When I report for appointments, I check in at a big reception desk where very nice ladies ask my name and birthdate several times and then hand me a pager thing like you get at Chili’s or Cheesecake Factory. It lights up and buzzes when the next doc or nurse is ready for you. I have to admit, the first time I got one of those damn things I felt like the whole process was pretty dehumanizing. Are you freakin kidding me?! A restaurant pager?! But I got over my indignation pretty quickly as I realized its probably related to HIPAA and privacy policies, which frown upon shouting patients’ names in a crowded waiting room.

If you have a port, at my hospital, you are generally buzzed right away to go the blood draw area. Those “in the know” figure out that you can pretty much migrate back to the smaller blood draw waiting area with out the nurse escort coming to get you. The magazine selection is generally better in this spot for some reason, so I recommend doing your reading/pilfering mags here. There’s also a big bag of knitted hats that some kind soul leaves in this area free for the taking. They’re a bit dowdy for my taste, but still super thoughtful.

The folks in blood draw flush your port with an injection and then insert a kind of plug like thing into your port that has a small needle. They have a cold spray to numb the area if you like, but I prefer to just take a deep breath and suck it up. It only stings for a short second. At that time, they take a couple of blood samples to make sure your counts and such are high enough to get treatment. Then they connect a small IV tube section to your port and secure it with some tape or special protection if you have the fanny pack/chemo to go thingy like I do. Then I get dispatched back to the big waiting area again. If you feel like you need to pee or might soon, you can request a pee cup in blood draw. They will hold your pee sample for your nurses who will be looking to get one from you a bit later. So, no need to hold it if you’ve got some morning coffee waiting to escape now.

It takes about 15-30 minutes for the lab to check your blood and OK you to move on to chemo treatment. Once again, I am paged – this time to a treatment “pod” of rooms. A nurse from my team (I get the same gals everytime, so that’s nice.) takes my vitals and gets me comfy while inquiring about my side effects and how life and such is going. They hook your meds on to a big IV type stand and connect the tubes to the tube in your port. A few buttons are pushed and you are in business. All of my treatment rooms are private with a bed, TV, DVD player and a nice side table for your stuff. There’s also a recliner for friends to kick back in. On my longer drip days, I watched a movie, read a magazine, and suddenly I was done. But you’re free to sleep, read, play on your laptop or whatever you like.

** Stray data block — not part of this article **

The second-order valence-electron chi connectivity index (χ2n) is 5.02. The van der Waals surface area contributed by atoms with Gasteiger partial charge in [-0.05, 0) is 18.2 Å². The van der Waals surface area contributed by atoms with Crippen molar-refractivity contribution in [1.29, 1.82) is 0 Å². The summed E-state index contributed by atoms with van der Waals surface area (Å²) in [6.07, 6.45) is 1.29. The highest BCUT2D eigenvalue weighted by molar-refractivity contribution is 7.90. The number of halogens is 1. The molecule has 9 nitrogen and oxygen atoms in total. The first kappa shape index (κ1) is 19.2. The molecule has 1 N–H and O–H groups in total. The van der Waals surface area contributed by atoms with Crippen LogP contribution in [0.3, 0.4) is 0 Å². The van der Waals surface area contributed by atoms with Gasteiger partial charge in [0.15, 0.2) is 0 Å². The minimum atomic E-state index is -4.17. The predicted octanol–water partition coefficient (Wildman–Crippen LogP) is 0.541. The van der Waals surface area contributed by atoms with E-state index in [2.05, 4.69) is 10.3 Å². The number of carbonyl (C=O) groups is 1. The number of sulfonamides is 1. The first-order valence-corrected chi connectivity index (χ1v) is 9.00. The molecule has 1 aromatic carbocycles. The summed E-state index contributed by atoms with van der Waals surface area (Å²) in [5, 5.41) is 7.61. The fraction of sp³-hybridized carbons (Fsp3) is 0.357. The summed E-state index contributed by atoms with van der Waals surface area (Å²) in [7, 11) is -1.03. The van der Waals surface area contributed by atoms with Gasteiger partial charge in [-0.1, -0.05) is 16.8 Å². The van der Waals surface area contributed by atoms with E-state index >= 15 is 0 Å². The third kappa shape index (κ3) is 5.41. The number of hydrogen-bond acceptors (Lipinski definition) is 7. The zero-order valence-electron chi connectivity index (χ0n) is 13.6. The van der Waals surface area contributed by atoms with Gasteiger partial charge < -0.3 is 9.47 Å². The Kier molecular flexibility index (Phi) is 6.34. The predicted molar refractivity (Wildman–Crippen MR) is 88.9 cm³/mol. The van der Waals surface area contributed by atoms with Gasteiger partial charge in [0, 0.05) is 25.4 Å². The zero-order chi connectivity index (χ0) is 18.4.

Since there are lots of fluids dripping into your system, you will probably have to pee a few times during treatment. (I also bring a bottle of water and a snack for longer days. ) At first, this may seem impossible as you are tethered to a machine and an IV pole which is plugged into the wall. Never fear! You can unplug the machine and drag the pole with you to the bathroom and just plug it back in when you return. It runs on battery while you do your business.

I highly recommend staying as hydrated as you can and eating a healthy breakfast on the day of treatment. It definitely seems to help flush the poison stuff out of my system and gets me feeling “normal” quicker. I prefer to go by myself, but at least the first time around, you may want to bring a pal to keep you company. Some people are truly wiped out after treatment and definitely need a friend to drive them home.
I’m generally OK to just hop on the train, but best figure out how you react to your drugs first.

So – that’s my report. Hopefully this takes a bit of the “fear of the unknown” away and helps some folks know what to expect. I’m sure every hospital is different, but I think the procedure is similar at most big research and teaching hospitals. Don’t be intimidated by the environment. Everyone there is working to help you get better. They’re on your team.

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September 11, 2008

Best Medicine #1

If laughter were the best medicine pharma would go broke and we could pack in the pink ribbon, racing for a cure, and cancer research in general. So perhaps laughter isn’t the best medicine for cancer, but it sure as hell can be a great distraction from it.

Next time you can’t get your mind off of treatment, waiting for test results, or your mounting pile of healthcare bills, feast your eyes on this: Cake Wrecks. Last night Shannon and I stumbled on this blog about when professional cakes go horribly, hilariously wrong. We laughed till tears were streaming down our cheeks and we were gasping for air.

My favorite is “It’s only a cold sore.” What’s your favorite?